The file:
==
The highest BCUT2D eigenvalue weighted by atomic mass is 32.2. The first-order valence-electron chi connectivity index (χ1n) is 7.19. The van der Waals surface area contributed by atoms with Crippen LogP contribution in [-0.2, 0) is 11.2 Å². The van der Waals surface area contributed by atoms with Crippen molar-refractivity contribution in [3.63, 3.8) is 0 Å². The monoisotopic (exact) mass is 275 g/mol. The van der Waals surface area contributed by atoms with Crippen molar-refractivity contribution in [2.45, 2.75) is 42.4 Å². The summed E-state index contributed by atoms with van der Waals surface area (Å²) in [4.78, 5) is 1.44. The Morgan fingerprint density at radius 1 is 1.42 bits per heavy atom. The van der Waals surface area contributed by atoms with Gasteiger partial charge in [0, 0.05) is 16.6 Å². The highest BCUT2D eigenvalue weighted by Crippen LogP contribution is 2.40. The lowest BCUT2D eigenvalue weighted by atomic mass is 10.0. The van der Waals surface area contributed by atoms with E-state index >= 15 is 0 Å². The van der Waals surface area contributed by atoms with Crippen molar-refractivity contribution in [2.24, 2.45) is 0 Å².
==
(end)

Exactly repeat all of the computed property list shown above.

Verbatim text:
The highest BCUT2D eigenvalue weighted by atomic mass is 32.2. The first-order valence-electron chi connectivity index (χ1n) is 7.19. The van der Waals surface area contributed by atoms with Crippen LogP contribution in [-0.2, 0) is 11.2 Å². The van der Waals surface area contributed by atoms with Crippen molar-refractivity contribution in [3.63, 3.8) is 0 Å². The monoisotopic (exact) mass is 275 g/mol. The van der Waals surface area contributed by atoms with Crippen molar-refractivity contribution in [2.45, 2.75) is 42.4 Å². The summed E-state index contributed by atoms with van der Waals surface area (Å²) in [4.78, 5) is 1.44. The Morgan fingerprint density at radius 1 is 1.42 bits per heavy atom. The van der Waals surface area contributed by atoms with Gasteiger partial charge in [0, 0.05) is 16.6 Å². The highest BCUT2D eigenvalue weighted by Crippen LogP contribution is 2.40. The lowest BCUT2D eigenvalue weighted by atomic mass is 10.0. The van der Waals surface area contributed by atoms with E-state index >= 15 is 0 Å². The van der Waals surface area contributed by atoms with Crippen molar-refractivity contribution in [2.24, 2.45) is 0 Å².